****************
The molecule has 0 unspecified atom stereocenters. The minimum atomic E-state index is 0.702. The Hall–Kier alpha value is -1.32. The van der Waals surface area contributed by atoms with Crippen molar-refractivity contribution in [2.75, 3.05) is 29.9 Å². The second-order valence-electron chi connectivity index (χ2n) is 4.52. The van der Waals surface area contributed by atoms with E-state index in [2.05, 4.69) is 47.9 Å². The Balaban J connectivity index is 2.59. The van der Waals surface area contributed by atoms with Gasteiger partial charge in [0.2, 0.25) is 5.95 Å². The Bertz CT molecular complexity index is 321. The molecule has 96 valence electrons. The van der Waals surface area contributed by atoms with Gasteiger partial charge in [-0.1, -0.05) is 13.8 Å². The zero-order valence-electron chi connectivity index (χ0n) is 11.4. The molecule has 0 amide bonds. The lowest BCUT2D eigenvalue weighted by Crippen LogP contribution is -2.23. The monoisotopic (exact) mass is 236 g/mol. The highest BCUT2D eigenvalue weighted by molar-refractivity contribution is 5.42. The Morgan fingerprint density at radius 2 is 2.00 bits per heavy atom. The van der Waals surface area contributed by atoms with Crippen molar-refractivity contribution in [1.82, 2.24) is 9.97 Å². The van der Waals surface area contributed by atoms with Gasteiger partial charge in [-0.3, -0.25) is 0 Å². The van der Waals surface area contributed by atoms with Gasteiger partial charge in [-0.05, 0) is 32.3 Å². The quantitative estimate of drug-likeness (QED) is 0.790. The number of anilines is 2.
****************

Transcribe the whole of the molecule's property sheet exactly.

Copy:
The molecule has 0 unspecified atom stereocenters. The minimum atomic E-state index is 0.702. The Hall–Kier alpha value is -1.32. The van der Waals surface area contributed by atoms with Crippen molar-refractivity contribution in [2.75, 3.05) is 29.9 Å². The second-order valence-electron chi connectivity index (χ2n) is 4.52. The van der Waals surface area contributed by atoms with E-state index in [2.05, 4.69) is 47.9 Å². The Balaban J connectivity index is 2.59. The van der Waals surface area contributed by atoms with Gasteiger partial charge in [0.2, 0.25) is 5.95 Å². The Bertz CT molecular complexity index is 321. The molecule has 96 valence electrons. The van der Waals surface area contributed by atoms with Gasteiger partial charge in [-0.1, -0.05) is 13.8 Å². The zero-order valence-electron chi connectivity index (χ0n) is 11.4. The molecule has 0 amide bonds. The lowest BCUT2D eigenvalue weighted by Crippen LogP contribution is -2.23. The monoisotopic (exact) mass is 236 g/mol. The highest BCUT2D eigenvalue weighted by molar-refractivity contribution is 5.42. The Morgan fingerprint density at radius 2 is 2.00 bits per heavy atom. The van der Waals surface area contributed by atoms with Crippen molar-refractivity contribution in [1.82, 2.24) is 9.97 Å². The van der Waals surface area contributed by atoms with Gasteiger partial charge in [-0.3, -0.25) is 0 Å². The van der Waals surface area contributed by atoms with Gasteiger partial charge in [-0.05, 0) is 32.3 Å². The quantitative estimate of drug-likeness (QED) is 0.790. The number of anilines is 2.